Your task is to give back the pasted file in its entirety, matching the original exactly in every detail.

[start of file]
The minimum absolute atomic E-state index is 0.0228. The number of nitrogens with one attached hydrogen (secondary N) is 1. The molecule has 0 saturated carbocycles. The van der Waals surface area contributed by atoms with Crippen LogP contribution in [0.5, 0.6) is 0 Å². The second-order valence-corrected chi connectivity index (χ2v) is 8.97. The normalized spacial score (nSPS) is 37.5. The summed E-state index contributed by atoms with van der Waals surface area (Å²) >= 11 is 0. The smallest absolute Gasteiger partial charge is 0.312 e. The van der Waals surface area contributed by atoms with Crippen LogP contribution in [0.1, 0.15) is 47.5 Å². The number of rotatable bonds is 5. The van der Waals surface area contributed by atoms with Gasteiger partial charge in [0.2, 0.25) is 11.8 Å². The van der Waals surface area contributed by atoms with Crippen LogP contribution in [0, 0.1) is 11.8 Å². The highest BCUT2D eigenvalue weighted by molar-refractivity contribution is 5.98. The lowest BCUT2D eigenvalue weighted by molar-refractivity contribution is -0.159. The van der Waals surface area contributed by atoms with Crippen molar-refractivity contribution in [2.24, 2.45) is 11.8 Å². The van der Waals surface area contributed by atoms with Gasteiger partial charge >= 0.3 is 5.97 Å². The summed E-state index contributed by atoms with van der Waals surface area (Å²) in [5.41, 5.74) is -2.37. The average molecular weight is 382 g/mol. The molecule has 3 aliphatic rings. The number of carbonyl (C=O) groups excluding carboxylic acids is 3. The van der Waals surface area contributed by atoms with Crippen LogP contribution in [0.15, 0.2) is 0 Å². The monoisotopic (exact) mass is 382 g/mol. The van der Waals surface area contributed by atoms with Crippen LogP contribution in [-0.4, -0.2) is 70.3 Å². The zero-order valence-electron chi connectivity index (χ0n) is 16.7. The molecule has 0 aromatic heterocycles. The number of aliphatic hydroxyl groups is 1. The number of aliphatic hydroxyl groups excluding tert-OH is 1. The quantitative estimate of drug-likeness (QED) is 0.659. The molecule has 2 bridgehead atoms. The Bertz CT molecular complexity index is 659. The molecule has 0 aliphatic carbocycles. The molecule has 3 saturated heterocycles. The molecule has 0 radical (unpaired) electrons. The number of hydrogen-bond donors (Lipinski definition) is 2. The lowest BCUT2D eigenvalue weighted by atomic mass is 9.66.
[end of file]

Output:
The minimum absolute atomic E-state index is 0.0228. The number of nitrogens with one attached hydrogen (secondary N) is 1. The molecule has 0 saturated carbocycles. The van der Waals surface area contributed by atoms with Crippen LogP contribution in [0.5, 0.6) is 0 Å². The second-order valence-corrected chi connectivity index (χ2v) is 8.97. The normalized spacial score (nSPS) is 37.5. The summed E-state index contributed by atoms with van der Waals surface area (Å²) >= 11 is 0. The smallest absolute Gasteiger partial charge is 0.312 e. The van der Waals surface area contributed by atoms with Crippen LogP contribution in [0.1, 0.15) is 47.5 Å². The number of rotatable bonds is 5. The van der Waals surface area contributed by atoms with Gasteiger partial charge in [0.2, 0.25) is 11.8 Å². The van der Waals surface area contributed by atoms with Crippen LogP contribution in [0, 0.1) is 11.8 Å². The highest BCUT2D eigenvalue weighted by molar-refractivity contribution is 5.98. The lowest BCUT2D eigenvalue weighted by molar-refractivity contribution is -0.159. The van der Waals surface area contributed by atoms with Crippen molar-refractivity contribution in [2.24, 2.45) is 11.8 Å². The van der Waals surface area contributed by atoms with Gasteiger partial charge >= 0.3 is 5.97 Å². The summed E-state index contributed by atoms with van der Waals surface area (Å²) in [5.41, 5.74) is -2.37. The average molecular weight is 382 g/mol. The molecule has 3 aliphatic rings. The number of carbonyl (C=O) groups excluding carboxylic acids is 3. The van der Waals surface area contributed by atoms with Crippen LogP contribution in [0.15, 0.2) is 0 Å². The monoisotopic (exact) mass is 382 g/mol. The van der Waals surface area contributed by atoms with Crippen LogP contribution in [-0.4, -0.2) is 70.3 Å². The zero-order valence-electron chi connectivity index (χ0n) is 16.7. The molecule has 0 aromatic heterocycles. The number of aliphatic hydroxyl groups is 1. The number of aliphatic hydroxyl groups excluding tert-OH is 1. The quantitative estimate of drug-likeness (QED) is 0.659. The molecule has 2 bridgehead atoms. The Bertz CT molecular complexity index is 659. The molecule has 0 aliphatic carbocycles. The molecule has 3 saturated heterocycles. The molecule has 0 radical (unpaired) electrons. The number of hydrogen-bond donors (Lipinski definition) is 2. The lowest BCUT2D eigenvalue weighted by atomic mass is 9.66.